The only constant in life is change, so planning for that change is very important. I have some negatives I inherited from my grandparents that are over 60 years old (circa 1948-1949). These negatives are on a non-standard film (by today's standards), larger than 35mm but not quite medium format--127 format. My scanner can still read the format, although I have to be careful handling it.
You aren't going to find a single digital standard that is going to outlast the film, but there are still things you can do to hedge your bets.
- Store your image files in a vendor neutral, no-loss storage format. TIFF files with 16 bits per channel (48 bits per pixel) will keep all the detail your camera can dish out. Most sensors don't do more than 12 or 14 bits per channel in RAW. Just be careful not to use JPEG compression in your TIFF files.
- Update your stored files over time. Sometimes a change to the spec has to be made that is not compatible with older versions to fix new problems. By batch upgrading your digital files every 5 years, or every decade, you can stay current enough.
- Be a ruthless editor. Before you update your stored files, take the opportunity to weed out the pictures that just aren't important enough to keep. Your daughter's birthday party may be an important event, but you don't need every single picture from it.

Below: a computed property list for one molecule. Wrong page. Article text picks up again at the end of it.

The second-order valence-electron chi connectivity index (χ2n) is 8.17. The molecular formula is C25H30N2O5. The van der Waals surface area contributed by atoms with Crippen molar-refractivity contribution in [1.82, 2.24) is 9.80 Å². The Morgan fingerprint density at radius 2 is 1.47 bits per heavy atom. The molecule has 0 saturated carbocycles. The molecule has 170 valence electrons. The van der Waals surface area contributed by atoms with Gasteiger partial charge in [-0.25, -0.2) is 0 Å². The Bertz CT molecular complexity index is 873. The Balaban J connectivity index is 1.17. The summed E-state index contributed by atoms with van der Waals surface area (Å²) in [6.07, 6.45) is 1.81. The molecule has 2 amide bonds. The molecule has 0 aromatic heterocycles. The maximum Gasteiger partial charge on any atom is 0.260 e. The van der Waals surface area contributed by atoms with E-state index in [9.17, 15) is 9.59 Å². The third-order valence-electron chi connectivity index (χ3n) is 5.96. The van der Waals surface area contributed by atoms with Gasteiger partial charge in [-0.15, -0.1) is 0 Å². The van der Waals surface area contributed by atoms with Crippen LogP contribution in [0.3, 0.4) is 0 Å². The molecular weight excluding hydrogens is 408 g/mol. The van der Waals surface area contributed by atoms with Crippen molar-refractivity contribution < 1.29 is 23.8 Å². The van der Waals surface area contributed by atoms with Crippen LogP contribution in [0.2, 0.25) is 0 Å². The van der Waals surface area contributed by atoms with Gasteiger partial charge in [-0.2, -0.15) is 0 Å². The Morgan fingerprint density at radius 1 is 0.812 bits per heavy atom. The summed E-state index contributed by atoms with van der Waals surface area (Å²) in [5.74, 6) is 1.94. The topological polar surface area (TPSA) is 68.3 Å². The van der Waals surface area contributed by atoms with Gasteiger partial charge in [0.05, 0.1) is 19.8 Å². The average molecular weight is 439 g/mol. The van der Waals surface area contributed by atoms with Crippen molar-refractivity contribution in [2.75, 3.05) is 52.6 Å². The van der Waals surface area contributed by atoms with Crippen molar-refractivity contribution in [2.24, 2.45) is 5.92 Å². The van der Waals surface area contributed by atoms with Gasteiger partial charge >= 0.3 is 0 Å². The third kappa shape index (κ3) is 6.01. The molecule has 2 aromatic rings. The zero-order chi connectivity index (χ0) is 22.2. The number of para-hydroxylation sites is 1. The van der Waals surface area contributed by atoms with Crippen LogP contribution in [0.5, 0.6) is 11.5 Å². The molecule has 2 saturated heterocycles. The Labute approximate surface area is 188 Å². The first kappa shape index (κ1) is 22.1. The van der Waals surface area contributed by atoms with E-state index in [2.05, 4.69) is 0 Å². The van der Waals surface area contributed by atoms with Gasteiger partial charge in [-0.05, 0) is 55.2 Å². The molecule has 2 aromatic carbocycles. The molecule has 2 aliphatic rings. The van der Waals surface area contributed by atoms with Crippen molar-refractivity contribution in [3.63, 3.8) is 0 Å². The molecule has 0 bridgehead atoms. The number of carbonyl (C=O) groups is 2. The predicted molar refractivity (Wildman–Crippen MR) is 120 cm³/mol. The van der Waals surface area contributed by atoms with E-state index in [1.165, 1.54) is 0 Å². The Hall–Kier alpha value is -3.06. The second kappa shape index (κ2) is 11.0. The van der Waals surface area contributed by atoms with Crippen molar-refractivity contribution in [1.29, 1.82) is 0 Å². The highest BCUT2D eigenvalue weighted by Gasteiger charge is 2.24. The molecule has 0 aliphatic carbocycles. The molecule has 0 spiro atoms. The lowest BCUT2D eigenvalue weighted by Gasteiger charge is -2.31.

The pictures you have that survive 10, 20, 30, 40, 50, 60+ years should be the ones with the most importance. They can be historical, sentimental, or just really good timeless pictures. Some pictures only have a very limited time of significance. For example, I do sports photography at my alma mater high school, and the pictures I take only hold significance until the children in it graduate. That's when I bundle them up, and give them to the kid's family. (it's a small school).
Another option to avoid digital obsolescence is to avoid digital altogether. There are some services out there to convert your digital pictures to film. Depending on the emulsion, film can resolve up to 2400 lpi (line pairs per inch), or roughly the same as 4800 dpi (dots per inch). It's a big expense, so you should only consider it for the pictures you really want to keep long term. It also takes up a lot of room, but it is an option.